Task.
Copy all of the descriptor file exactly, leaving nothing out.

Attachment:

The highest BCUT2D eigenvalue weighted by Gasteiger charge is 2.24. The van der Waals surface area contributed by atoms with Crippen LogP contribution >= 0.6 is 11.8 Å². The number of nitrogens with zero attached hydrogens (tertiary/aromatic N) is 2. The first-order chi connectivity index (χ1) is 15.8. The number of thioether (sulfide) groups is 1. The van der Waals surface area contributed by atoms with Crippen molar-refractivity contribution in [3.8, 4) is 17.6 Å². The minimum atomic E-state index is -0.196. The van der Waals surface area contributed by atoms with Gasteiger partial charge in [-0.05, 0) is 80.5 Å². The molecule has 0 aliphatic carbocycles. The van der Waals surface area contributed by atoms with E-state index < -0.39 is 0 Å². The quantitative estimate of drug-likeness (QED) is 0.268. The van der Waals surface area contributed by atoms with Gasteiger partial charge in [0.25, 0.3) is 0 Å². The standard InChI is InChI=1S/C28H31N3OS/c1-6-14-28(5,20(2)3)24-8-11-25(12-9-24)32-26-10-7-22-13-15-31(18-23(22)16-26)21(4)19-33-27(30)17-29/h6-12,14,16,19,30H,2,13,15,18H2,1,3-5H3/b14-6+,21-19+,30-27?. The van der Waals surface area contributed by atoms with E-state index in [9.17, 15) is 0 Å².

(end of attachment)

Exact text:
The highest BCUT2D eigenvalue weighted by Gasteiger charge is 2.24. The van der Waals surface area contributed by atoms with Crippen LogP contribution >= 0.6 is 11.8 Å². The number of nitrogens with zero attached hydrogens (tertiary/aromatic N) is 2. The first-order chi connectivity index (χ1) is 15.8. The number of thioether (sulfide) groups is 1. The van der Waals surface area contributed by atoms with Crippen molar-refractivity contribution in [3.8, 4) is 17.6 Å². The minimum atomic E-state index is -0.196. The van der Waals surface area contributed by atoms with Gasteiger partial charge in [-0.05, 0) is 80.5 Å². The molecule has 0 aliphatic carbocycles. The van der Waals surface area contributed by atoms with E-state index < -0.39 is 0 Å². The quantitative estimate of drug-likeness (QED) is 0.268. The van der Waals surface area contributed by atoms with Gasteiger partial charge in [0.25, 0.3) is 0 Å². The standard InChI is InChI=1S/C28H31N3OS/c1-6-14-28(5,20(2)3)24-8-11-25(12-9-24)32-26-10-7-22-13-15-31(18-23(22)16-26)21(4)19-33-27(30)17-29/h6-12,14,16,19,30H,2,13,15,18H2,1,3-5H3/b14-6+,21-19+,30-27?. The van der Waals surface area contributed by atoms with E-state index in [9.17, 15) is 0 Å².